Keeping your employees safe and business operations running smoothly during inclement weather situations can be a challenge to most organizations. Severe weather conditions like snow storms, hurricanes, tornadoes, dust storms or floods, could potentially put your staff in harm’s way as they commute to work.
How do you set up quick and effective employee communication in severe weather?
Have Your Severe Weather Plans In Place
If your office is located in parts of the country where severe weather is the norm during certain times of the year, you should already have an inclement weather policy in place. When do you keep your office or job site open and when do you close? Will you allow employees to work remotely? How will you treat work absences? How will you treat exempt level staff vs hourly employees? What administrative procedures should employees take if they choose to stay home because conditions are unsafe?
Make sure your inclement weather policy in your employee handbook is available through your company intranet or website and accessible even when your employees are not at their desk or in front of a computer.
Select Appropriate Employee Communication Channels
Part of your emergency preparedness plan should include a list of internal communication channels, how they will be used and when. Some organizations use phone trees, which may be appropriate if the situation is not as time-sensitive or if the size or your organization makes phone trees manageable. Sending company-wide emails is also important, since you can include a lot of details in your updates. However, employees may not check their emails in time or see it at all if their inboxes are flooded. Social media, messaging apps and collaboration tools are other employee touchpoints that should be considered. For weather notifications and other emergencies, text messaging is the most immediate and direct way to reach employees on their mobile phones.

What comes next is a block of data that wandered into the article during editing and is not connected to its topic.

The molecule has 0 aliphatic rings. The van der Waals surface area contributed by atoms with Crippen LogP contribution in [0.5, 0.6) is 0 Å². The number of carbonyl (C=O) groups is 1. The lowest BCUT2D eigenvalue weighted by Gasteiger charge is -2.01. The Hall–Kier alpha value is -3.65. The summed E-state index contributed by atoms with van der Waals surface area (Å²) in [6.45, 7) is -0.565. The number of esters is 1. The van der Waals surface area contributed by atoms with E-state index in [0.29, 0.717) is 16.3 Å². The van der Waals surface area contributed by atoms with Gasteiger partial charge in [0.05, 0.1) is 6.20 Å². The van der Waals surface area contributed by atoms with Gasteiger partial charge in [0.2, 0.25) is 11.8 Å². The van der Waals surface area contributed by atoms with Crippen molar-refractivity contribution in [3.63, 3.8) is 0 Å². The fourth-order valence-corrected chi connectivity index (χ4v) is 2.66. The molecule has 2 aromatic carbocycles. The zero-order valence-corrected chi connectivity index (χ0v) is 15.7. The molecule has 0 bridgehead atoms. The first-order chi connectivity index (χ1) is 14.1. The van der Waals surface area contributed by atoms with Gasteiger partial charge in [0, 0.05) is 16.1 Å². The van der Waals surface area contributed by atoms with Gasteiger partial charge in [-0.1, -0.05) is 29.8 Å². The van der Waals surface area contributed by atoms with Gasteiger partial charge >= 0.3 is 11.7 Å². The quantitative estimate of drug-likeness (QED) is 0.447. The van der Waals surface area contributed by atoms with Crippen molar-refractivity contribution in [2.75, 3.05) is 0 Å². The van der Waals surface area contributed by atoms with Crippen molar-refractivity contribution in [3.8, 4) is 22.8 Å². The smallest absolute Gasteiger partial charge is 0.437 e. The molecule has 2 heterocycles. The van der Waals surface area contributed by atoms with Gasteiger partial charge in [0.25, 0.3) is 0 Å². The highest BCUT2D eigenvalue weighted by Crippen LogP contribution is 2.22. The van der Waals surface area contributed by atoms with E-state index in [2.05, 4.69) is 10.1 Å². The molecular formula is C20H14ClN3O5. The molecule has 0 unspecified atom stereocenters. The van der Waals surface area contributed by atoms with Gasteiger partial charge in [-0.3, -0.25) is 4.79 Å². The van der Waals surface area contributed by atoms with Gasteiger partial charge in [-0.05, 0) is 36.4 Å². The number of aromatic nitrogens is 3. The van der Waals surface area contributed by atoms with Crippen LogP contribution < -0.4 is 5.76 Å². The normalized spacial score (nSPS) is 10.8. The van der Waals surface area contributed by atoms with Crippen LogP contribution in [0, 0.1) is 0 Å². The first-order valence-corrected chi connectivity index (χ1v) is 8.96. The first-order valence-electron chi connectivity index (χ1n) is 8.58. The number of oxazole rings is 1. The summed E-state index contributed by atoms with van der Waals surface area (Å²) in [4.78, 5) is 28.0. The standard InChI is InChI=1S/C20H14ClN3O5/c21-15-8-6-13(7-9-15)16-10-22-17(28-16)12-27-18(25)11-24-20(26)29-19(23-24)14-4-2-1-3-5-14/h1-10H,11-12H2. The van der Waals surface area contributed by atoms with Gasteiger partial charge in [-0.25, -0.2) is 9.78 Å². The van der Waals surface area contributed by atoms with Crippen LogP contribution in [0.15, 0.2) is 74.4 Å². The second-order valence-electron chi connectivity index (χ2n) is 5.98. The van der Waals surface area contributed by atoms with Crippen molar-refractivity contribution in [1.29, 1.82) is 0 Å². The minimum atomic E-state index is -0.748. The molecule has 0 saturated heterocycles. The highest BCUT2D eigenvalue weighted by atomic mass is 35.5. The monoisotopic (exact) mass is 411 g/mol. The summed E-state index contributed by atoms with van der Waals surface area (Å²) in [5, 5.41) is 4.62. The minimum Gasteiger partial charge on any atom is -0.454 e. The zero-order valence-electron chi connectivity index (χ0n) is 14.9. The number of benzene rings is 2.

Segment Your Employees
You may not need to communicate to everyone at once. If your organization is spread out across the country or across multiple regions, then you should segment your employees. Send notifications only to affected groups. This will help you prevent message fatigue in the future, which should prevent employees from paying attention to your messages when it matters most.
One way to do this is to have your employees segment themselves by joining the groups that are important to them. If they are from your New York office, have them opt-in to a group for the New York office only to receive SMS notifications for inclement weather.
Check In On Your Staff
Are you able to account for all your staff after the storm is over? Send out links to a short survey indicating whether or not they are safe. Or set up a text messaging system that allows them to reply 1 for yes and 2 for no, but does not overwhelm everyone with employee responses from a group text. You may also want to ask for feedback so you can improve on your organization’s emergency communication procedures.
Sending the right information at the right time to employees about weather conditions is essential to their safety. Be sure you have the right employee communication in place to minimize any disruption to your business operations.